CS Seminar: Kurt Luther

Event Date: 
Mon, 2014-03-03 10:15 - 11:45

Kurt Luther

Human-Computer Interaction Institute Carnegie Mellon University

Monday, March 3, 2014 10:10AM-11:30AM 655 McBryde


Social technologies have given rise to “crowd creativity,” connecting people from around the world to share ideas, pool resources, leverage diverse skill sets, and produce compelling, sometimes world-changing creative artifacts. Crowd creativity offers the potential to make the future of work more rewarding, productive, and equitable, but tapping this potential requires us to understand its strengths and limitations, and how to design for them. In this talk, I present some of my recent efforts to push the boundaries of crowd creativity, focusing on two major challenges: helping crowds coordinate, and helping them perform tasks requiring expertise. I will describe several studies of “collabs,” a genre of collaborative animation projects with especially complex coordination issues, and Pipeline, a creative collaboration tool I designed, deployed, and evaluated with the goal of helping leaders coordinate their projects. I will also discuss the challenges of using novice crowd workers in domains requiring specialized expertise, focusing on CrowdCrit, a system I developed to provide visual designers with fast, scalable, high-quality critiques. Finally, I will present some preliminary work supporting crowd creativity for knowledge discovery. Throughout the talk, I will suggest ways to design for more complex, creative, and successful social computing experiences.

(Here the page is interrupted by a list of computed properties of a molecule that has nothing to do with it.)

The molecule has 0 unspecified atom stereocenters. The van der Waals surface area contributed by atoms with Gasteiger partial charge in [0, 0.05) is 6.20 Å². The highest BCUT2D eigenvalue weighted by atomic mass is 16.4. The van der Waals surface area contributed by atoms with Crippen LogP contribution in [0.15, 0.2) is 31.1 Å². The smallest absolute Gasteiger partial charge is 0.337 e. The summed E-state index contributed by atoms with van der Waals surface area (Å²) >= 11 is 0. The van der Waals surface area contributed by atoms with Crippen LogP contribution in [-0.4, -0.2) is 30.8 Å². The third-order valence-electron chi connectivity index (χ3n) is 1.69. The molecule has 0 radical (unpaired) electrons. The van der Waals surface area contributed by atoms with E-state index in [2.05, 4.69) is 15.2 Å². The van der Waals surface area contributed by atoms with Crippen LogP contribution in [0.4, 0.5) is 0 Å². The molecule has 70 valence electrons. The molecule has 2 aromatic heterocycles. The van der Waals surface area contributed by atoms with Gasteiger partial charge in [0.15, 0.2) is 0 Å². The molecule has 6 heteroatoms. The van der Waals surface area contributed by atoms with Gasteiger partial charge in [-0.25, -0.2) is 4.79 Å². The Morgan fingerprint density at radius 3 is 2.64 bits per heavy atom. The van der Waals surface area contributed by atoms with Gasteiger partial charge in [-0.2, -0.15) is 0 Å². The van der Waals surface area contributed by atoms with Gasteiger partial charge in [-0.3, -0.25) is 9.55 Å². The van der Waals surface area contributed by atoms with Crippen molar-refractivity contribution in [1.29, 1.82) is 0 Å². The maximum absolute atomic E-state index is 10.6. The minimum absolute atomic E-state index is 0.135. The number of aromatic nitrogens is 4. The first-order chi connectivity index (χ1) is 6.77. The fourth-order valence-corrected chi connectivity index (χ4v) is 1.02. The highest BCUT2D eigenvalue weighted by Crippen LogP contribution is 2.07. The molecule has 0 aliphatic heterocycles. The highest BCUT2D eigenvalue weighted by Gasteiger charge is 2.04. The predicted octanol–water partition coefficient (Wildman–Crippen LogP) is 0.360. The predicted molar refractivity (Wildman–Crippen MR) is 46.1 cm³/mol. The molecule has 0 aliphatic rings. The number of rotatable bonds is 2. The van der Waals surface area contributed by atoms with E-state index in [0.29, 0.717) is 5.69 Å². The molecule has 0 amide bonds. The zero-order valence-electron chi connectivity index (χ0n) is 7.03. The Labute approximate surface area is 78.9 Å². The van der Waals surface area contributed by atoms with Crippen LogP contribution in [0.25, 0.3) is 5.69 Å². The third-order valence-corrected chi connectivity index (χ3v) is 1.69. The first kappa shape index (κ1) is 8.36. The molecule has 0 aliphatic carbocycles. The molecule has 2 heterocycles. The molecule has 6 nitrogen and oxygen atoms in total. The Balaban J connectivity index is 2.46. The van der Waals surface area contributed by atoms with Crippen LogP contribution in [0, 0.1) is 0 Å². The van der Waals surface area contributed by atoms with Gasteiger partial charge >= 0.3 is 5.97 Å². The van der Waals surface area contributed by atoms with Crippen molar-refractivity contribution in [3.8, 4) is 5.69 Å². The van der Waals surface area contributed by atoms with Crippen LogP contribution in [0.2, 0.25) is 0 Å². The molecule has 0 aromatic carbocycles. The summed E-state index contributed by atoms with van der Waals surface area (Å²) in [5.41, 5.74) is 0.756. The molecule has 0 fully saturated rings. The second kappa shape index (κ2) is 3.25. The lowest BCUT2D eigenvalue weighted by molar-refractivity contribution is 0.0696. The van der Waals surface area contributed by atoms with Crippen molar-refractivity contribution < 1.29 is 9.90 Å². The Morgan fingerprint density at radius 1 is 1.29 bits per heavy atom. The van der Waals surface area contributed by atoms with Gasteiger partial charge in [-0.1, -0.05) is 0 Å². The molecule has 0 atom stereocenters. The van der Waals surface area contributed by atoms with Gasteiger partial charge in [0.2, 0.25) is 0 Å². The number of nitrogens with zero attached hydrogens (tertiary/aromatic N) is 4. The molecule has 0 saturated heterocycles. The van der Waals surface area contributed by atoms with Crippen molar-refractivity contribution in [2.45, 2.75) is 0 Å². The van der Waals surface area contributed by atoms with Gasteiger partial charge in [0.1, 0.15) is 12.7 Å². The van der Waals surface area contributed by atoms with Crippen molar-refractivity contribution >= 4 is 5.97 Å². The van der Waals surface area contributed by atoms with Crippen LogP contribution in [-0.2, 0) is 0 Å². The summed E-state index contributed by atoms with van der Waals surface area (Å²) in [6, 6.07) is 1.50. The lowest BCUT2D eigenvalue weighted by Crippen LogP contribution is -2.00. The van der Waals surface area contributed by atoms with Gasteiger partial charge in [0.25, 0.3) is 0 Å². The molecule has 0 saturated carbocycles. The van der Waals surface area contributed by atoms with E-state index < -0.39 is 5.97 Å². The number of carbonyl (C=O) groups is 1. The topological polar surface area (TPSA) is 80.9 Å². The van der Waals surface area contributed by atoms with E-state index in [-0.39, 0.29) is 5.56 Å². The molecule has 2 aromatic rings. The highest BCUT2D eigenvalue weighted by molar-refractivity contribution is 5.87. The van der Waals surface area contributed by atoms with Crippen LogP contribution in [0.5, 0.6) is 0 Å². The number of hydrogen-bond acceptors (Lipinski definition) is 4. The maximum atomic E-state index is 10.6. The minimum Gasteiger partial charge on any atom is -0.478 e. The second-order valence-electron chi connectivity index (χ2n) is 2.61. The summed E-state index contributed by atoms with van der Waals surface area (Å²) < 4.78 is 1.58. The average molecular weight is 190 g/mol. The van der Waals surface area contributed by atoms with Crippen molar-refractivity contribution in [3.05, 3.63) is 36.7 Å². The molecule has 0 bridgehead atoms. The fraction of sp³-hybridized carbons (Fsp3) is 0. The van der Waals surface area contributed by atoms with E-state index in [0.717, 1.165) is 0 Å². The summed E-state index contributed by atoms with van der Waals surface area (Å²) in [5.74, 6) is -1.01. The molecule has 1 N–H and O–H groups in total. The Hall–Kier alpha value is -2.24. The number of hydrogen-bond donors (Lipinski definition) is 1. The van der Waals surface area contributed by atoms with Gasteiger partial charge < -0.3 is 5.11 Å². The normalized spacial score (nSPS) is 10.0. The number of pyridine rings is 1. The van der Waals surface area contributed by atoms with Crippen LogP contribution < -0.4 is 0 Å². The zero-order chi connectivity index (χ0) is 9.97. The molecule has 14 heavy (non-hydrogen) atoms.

Dr. Kurt Luther is a postdoctoral fellow in the HCI Institute at Carnegie Mellon University. His research explores the intersection of crowds, computing, and creativity across a range of application areas, including computer animation, visual design, and knowledge discovery. Many of his projects, including Pipeline and ProveIt, involve building and evaluating creativity support tools released as open-source software. Kurt completed his Ph.D. in Human-Centered Computing at Georgia Tech, where he received the GVU Center’s highest honor, the Foley Scholarship. He has worked in YouTube’s User Experience group and the Social Computing groups at Microsoft Research and IBM Research. Kurt’s research has been recognized by the Best Paper Award at CSCW 2013 and featured in TIME, The Atlantic, and Harvard Business Review, among others.